| A new policy that informs the public how much money Medicare pays individual doctors may be underway and could violate physicians' privacy rights if poorly handled, warns the American Medical Association.
The Department of Health and Human Services (HHS) has announced that it will start responding to Freedom of Information Act requests for physician-payment data. Government officials will be using a ‘balancing test’ to determine who gets access to the information, and not guaranteeing the data to all filed request. This has prompted groups to say the administration needs to do much more in making payment data broadly accessible and transparent.
Under the FOIA's privacy exemption, some of the doctor’s information may be kept from public view if the damage to physician privacy is deemed greater than the public interest. Disclosure of the doctor’s data will exclude patients information; however, the information released will depend on the outcome of the “balancing test”, which varies by circumstance, analysis, facts, and per case. In all cases, the HHS says they “are committed to protecting the privacy of Medicare beneficiaries.”
In addition, the Center for Medicare & Medicaid will begin “aggregating” data sets about Medicare physician services, 60 days after the new policy appears in the Federal Register.
Disclosure of doctor payment data “from government healthcare programs must be balanced against the confidentiality and personal privacy interests of physicians and patients who may be unfairly impacted by disclosures” says Dr. Ardis Dee Hoven, president of the AMA, who has long opposed the release of data.
Over the past 3 decades, Medicare physician-payment data has been highly sought by media groups, government watchdogs and private organizations. They argue that the disclosure of information informs consumers of a doctor’s competence, performance, and highlights any possible abuse or fraud. The release of information should only be done in the efforts of “improving the quality of healthcare services and with appropriate safeguards,” Hoven said.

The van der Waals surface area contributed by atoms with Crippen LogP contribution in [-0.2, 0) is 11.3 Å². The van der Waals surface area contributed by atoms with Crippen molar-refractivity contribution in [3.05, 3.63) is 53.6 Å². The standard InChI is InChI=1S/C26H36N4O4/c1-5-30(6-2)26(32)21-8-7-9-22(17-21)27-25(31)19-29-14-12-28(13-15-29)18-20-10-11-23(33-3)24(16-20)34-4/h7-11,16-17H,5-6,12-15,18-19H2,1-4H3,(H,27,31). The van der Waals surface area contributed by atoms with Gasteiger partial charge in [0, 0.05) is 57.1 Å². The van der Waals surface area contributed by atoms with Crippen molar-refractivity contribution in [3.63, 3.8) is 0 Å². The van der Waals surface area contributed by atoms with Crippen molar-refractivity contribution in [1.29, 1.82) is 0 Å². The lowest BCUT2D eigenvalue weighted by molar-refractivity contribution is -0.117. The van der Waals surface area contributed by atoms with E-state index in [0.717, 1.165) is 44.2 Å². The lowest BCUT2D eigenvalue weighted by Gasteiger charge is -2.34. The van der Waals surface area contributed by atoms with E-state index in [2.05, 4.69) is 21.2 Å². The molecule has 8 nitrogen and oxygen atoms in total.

Critics against disclosure argue that the release of information would reveal proprietary details the general public does not need to know, and that inaccurate data presentation would damage a doctor’s reputation.
In spite of responding to Freedom of Information Act requests for physician-payment data, the government is not planning to put the entire Medicare physician-payment data online in a searchable format. It will require individuals seeking data to submit specific request under the FOIA’s. Any information that gets released will be filtered and judged by its worthiness, and will take physicians privacy concerns into consideration.
On May 2013 a 1979 federal injunction ruling, that barred the release of Medicare payment data and identified doctor’s specifics, was dissolved by U.S. District Judge Marcia Morales Howard in Jacksonville, Fla., ruling on the grounds that physicians' privacy concerns no longer outweighed the public interest.
Following the ruling, CMS followed suit to and decided to release physician-payment data, citing disclosure under the Freedom of Information Act. Disclosure of the data will be determined on the outcome of the “balancing test,” as a result every case will be treated as an individual basis (FR Doc. 2014-00808).
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Question: Will disclosing physician fees help stop Medicare fraud and save money in the long run or will it have an adverse effect and persuade more physicians to stop accepting new Medicare patients?
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